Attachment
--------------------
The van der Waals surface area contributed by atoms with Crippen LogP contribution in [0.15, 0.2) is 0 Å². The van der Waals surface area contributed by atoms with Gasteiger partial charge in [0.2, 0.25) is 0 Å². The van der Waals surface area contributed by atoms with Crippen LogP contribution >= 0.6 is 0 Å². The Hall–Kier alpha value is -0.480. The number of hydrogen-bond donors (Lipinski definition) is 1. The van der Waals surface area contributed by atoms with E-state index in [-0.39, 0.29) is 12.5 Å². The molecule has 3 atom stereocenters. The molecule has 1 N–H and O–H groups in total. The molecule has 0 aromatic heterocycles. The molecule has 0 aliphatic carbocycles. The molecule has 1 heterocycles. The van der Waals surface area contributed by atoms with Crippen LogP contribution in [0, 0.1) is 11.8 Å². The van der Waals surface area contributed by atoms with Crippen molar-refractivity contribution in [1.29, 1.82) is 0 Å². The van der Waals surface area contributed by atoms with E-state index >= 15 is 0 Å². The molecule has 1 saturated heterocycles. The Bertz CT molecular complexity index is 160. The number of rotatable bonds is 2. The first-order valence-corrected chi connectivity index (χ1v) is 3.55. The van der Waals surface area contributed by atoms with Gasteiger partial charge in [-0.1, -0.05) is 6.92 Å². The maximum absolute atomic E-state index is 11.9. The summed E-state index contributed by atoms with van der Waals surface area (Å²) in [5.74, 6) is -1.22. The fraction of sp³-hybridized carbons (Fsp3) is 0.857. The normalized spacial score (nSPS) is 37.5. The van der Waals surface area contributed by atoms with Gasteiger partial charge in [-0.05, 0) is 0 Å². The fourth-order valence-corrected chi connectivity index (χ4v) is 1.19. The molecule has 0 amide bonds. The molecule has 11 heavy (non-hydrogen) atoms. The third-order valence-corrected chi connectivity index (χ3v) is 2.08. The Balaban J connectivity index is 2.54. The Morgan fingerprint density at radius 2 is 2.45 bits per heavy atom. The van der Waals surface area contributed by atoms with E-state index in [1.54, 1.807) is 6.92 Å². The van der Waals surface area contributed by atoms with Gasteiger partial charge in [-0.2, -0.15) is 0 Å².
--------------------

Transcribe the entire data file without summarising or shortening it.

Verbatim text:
The van der Waals surface area contributed by atoms with Crippen LogP contribution in [0.15, 0.2) is 0 Å². The van der Waals surface area contributed by atoms with Gasteiger partial charge in [0.2, 0.25) is 0 Å². The van der Waals surface area contributed by atoms with Crippen LogP contribution >= 0.6 is 0 Å². The Hall–Kier alpha value is -0.480. The number of hydrogen-bond donors (Lipinski definition) is 1. The van der Waals surface area contributed by atoms with E-state index in [-0.39, 0.29) is 12.5 Å². The molecule has 3 atom stereocenters. The molecule has 1 N–H and O–H groups in total. The molecule has 0 aromatic heterocycles. The molecule has 0 aliphatic carbocycles. The molecule has 1 heterocycles. The van der Waals surface area contributed by atoms with Crippen LogP contribution in [0, 0.1) is 11.8 Å². The van der Waals surface area contributed by atoms with Crippen molar-refractivity contribution in [1.29, 1.82) is 0 Å². The van der Waals surface area contributed by atoms with E-state index >= 15 is 0 Å². The molecule has 1 saturated heterocycles. The Bertz CT molecular complexity index is 160. The number of rotatable bonds is 2. The first-order valence-corrected chi connectivity index (χ1v) is 3.55. The van der Waals surface area contributed by atoms with Gasteiger partial charge in [-0.1, -0.05) is 6.92 Å². The maximum absolute atomic E-state index is 11.9. The summed E-state index contributed by atoms with van der Waals surface area (Å²) in [5.74, 6) is -1.22. The fraction of sp³-hybridized carbons (Fsp3) is 0.857. The normalized spacial score (nSPS) is 37.5. The van der Waals surface area contributed by atoms with Gasteiger partial charge in [-0.05, 0) is 0 Å². The fourth-order valence-corrected chi connectivity index (χ4v) is 1.19. The molecule has 0 amide bonds. The molecule has 11 heavy (non-hydrogen) atoms. The third-order valence-corrected chi connectivity index (χ3v) is 2.08. The Balaban J connectivity index is 2.54. The Morgan fingerprint density at radius 2 is 2.45 bits per heavy atom. The van der Waals surface area contributed by atoms with E-state index in [1.54, 1.807) is 6.92 Å². The van der Waals surface area contributed by atoms with Gasteiger partial charge in [-0.2, -0.15) is 0 Å².